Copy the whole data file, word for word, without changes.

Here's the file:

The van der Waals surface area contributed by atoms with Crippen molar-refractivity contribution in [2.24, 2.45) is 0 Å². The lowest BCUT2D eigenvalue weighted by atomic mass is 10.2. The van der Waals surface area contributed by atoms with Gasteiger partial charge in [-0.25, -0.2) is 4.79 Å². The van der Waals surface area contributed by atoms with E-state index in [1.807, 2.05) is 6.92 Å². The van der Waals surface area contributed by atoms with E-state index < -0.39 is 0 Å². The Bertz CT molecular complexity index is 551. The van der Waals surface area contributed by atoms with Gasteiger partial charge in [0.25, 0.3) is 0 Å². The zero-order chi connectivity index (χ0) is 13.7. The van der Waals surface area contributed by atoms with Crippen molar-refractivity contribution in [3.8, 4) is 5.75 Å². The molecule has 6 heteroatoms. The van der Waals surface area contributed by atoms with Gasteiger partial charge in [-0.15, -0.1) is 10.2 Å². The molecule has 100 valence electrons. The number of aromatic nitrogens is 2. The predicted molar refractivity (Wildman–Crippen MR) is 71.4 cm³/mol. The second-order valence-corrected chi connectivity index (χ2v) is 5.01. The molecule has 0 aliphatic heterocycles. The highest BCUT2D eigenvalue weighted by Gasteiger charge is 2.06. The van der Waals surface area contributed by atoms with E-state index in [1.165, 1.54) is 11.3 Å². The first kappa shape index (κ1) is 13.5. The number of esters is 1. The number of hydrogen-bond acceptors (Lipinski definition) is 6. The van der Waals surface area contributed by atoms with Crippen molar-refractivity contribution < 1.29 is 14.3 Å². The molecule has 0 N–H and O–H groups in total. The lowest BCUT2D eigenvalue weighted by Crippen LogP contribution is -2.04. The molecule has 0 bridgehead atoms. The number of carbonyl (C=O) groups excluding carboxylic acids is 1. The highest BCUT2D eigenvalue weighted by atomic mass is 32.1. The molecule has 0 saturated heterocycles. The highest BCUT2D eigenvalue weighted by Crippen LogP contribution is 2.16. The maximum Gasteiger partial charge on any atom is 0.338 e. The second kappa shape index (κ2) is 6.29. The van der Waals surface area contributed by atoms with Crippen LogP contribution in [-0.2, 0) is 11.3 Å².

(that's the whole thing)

The van der Waals surface area contributed by atoms with Crippen molar-refractivity contribution in [2.24, 2.45) is 0 Å². The lowest BCUT2D eigenvalue weighted by atomic mass is 10.2. The van der Waals surface area contributed by atoms with Gasteiger partial charge in [-0.25, -0.2) is 4.79 Å². The van der Waals surface area contributed by atoms with E-state index in [1.807, 2.05) is 6.92 Å². The van der Waals surface area contributed by atoms with E-state index < -0.39 is 0 Å². The Bertz CT molecular complexity index is 551. The van der Waals surface area contributed by atoms with Gasteiger partial charge in [0.25, 0.3) is 0 Å². The zero-order chi connectivity index (χ0) is 13.7. The van der Waals surface area contributed by atoms with Crippen molar-refractivity contribution in [3.8, 4) is 5.75 Å². The molecule has 6 heteroatoms. The van der Waals surface area contributed by atoms with Gasteiger partial charge in [-0.15, -0.1) is 10.2 Å². The molecule has 100 valence electrons. The number of aromatic nitrogens is 2. The predicted molar refractivity (Wildman–Crippen MR) is 71.4 cm³/mol. The second-order valence-corrected chi connectivity index (χ2v) is 5.01. The molecule has 0 aliphatic heterocycles. The highest BCUT2D eigenvalue weighted by Gasteiger charge is 2.06. The van der Waals surface area contributed by atoms with E-state index in [1.165, 1.54) is 11.3 Å². The first kappa shape index (κ1) is 13.5. The number of esters is 1. The number of hydrogen-bond acceptors (Lipinski definition) is 6. The van der Waals surface area contributed by atoms with Crippen molar-refractivity contribution < 1.29 is 14.3 Å². The molecule has 0 N–H and O–H groups in total. The lowest BCUT2D eigenvalue weighted by Crippen LogP contribution is -2.04. The molecule has 0 bridgehead atoms. The number of carbonyl (C=O) groups excluding carboxylic acids is 1. The highest BCUT2D eigenvalue weighted by atomic mass is 32.1. The molecule has 0 saturated heterocycles. The highest BCUT2D eigenvalue weighted by Crippen LogP contribution is 2.16. The maximum Gasteiger partial charge on any atom is 0.338 e. The second kappa shape index (κ2) is 6.29. The van der Waals surface area contributed by atoms with Crippen LogP contribution in [-0.2, 0) is 11.3 Å².